If Franklin Roosevelt had lived longer, the United States might have a Second Bill of Rights. We might have had more amendments to the Constitution, or simply a collection of new laws, but in either form we would have established a set of economic rights to go along with the political rights already stated in the Constitution.
This was news to me until recently. Here’s what President Roosevelt said in his State of the Union address on January 11, 1944, as the war continued in Europe and the Pacific:
It is our duty now to begin to lay the plans and determine the strategy for the winning of a lasting peace and the establishment of an American standard of living higher than ever before known. We cannot be content, no matter how high that general standard of living may be, if some fraction of our people—whether it be one-third or one-fifth or one-tenth- is ill-fed, ill-clothed, ill housed, and insecure.
This Republic had its beginning, and grew to its present strength, under the protection of certain inalienable political rights—among them the right of free speech, free press, free worship, trial by jury, freedom from unreasonable searches and seizures. They were our rights to life and liberty.
As our Nation has grown in size and stature, however—as our industrial economy expanded—these political rights proved inadequate to assure us equality in the pursuit of happiness.
We have come to a clear realization of the fact that true individual freedom cannot exist without economic security and independence. “Necessitous men are not free men.” People who are hungry and out of a job are the stuff of which dictatorships are made.
In our day these economic truths have become accepted as self-evident. We have accepted, so to speak, a second Bill of Rights under which a new basis of security and prosperity can be established for all regardless of station, race, or creed.
Among these are:
The right to a useful and remunerative job in the industries or shops or farms or mines of the Nation;
The right to earn enough to provide adequate food and clothing and recreation;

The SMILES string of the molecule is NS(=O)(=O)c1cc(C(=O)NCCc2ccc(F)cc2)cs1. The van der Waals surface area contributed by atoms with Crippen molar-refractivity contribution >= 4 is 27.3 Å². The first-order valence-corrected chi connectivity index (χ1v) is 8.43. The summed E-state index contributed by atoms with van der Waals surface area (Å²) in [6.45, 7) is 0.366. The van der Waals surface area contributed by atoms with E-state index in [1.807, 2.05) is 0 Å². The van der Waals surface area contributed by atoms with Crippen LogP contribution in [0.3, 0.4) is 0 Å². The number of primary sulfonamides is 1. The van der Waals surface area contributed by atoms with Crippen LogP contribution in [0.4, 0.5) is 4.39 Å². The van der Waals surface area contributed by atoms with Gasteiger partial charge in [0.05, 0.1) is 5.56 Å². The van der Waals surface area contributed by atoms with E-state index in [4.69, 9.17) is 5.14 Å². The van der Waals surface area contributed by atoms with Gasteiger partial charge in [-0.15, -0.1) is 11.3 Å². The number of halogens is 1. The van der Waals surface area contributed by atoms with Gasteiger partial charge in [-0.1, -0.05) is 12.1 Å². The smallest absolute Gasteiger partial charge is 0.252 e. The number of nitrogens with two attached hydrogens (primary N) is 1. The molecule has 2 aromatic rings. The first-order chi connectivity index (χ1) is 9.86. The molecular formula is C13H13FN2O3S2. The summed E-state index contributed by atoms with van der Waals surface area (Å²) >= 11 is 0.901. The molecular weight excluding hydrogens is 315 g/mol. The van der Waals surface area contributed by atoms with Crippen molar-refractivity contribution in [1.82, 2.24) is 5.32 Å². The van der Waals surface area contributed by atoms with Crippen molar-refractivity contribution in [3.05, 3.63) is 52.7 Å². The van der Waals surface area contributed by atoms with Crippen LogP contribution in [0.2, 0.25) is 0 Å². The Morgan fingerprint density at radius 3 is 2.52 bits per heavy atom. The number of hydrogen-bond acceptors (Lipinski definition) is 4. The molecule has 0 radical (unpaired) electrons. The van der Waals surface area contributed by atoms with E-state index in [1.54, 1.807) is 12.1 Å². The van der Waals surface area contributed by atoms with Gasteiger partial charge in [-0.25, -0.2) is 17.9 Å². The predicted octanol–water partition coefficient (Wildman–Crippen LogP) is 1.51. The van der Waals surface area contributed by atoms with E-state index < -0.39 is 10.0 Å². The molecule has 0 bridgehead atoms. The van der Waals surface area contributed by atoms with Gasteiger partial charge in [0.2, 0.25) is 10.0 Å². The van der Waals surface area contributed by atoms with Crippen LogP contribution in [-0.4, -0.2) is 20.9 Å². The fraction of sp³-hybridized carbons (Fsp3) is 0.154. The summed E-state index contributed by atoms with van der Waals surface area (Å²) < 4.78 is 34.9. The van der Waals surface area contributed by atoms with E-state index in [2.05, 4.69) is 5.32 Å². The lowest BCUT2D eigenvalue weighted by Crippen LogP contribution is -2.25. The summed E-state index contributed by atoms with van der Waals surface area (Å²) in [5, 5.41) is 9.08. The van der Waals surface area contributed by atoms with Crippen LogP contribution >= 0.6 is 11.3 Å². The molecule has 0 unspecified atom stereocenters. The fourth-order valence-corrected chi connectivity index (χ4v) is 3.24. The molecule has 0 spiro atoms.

The right of every farmer to raise and sell his products at a return which will give him and his family a decent living;
The right of every businessman, large and small, to trade in an atmosphere of freedom from unfair competition and domination by monopolies at home or abroad;
The right of every family to a decent home;
The right to adequate medical care and the opportunity to achieve and enjoy good health;
The right to adequate protection from the economic fears of old age, sickness, accident, and unemployment;
The right to a good education.
All of these rights spell security. And after this war is won we must be prepared to move forward, in the implementation of these rights, to new goals of human happiness and well-being….
I ask the Congress to explore the means for implementing this economic bill of rights… Many of these problems are already before committees of the Congress in the form of proposed legislation. I shall from time to time communicate with the Congress with respect to these and further proposals. In the event that no adequate program of progress is evolved, I am certain that the Nation will be conscious of the fact.
The President began his fourth term one year later, on January 20, 1945, but he didn’t live past April. President Truman took over and didn’t pursue the idea of an economic Bill of Rights.
There’s more about the speech, including the full text, here. Roosevelt would have delivered the State of the Union to Congress, but he didn’t feel well that night. Instead, he gave the speech over the radio from the White House (Congress received a printed copy). But he also had parts of the speech filmed by newsreel companies so it could be shown in movie theaters. Here’s some of that footage:
Roosevelt said a lot else that night. For example, he criticized what we now call “special interests”, calling attention to the millions of people with “few or no high pressure representatives at the Capitol”:
The overwhelming majority of our people have met the demands of this war with magnificent courage and understanding…. However, while the majority goes on about its great work without complaint, a noisy minority maintains an uproar of demands for special favors for special groups. There are pests who swarm through the lobbies of the Congress and the cocktail bars of Washington, representing these special groups as opposed to the basic interests of the Nation as a whole. They have come to look upon the war primarily as a chance to make profits for themselves at the expense of their neighbors – profits in money or in terms of political or social preferment.
Well, that situation has only gotten worse since 1944.
Roosevelt also warned against right-wing reactionaries trying to turn back the clock:
One of the great American industrialists of our day … recently emphasized the grave dangers of “rightist reaction” in this Nation. All clear-thinking businessmen share his concern. Indeed, if such reaction should develop — if history were to repeat itself and we were to return to the so-called “normalcy” of the 1920’s — then it is certain that even though we shall have conquered our enemies on the battlefields abroad, we shall have yielded to the spirit of Fascism here at home.
Even if Roosevelt wasn’t feeling well that night, I bet he would have had a good laugh if someone had suggested that a certain 32-year old actor, then making Army Air Force training films in California, would one day lead just such a right-wing reaction.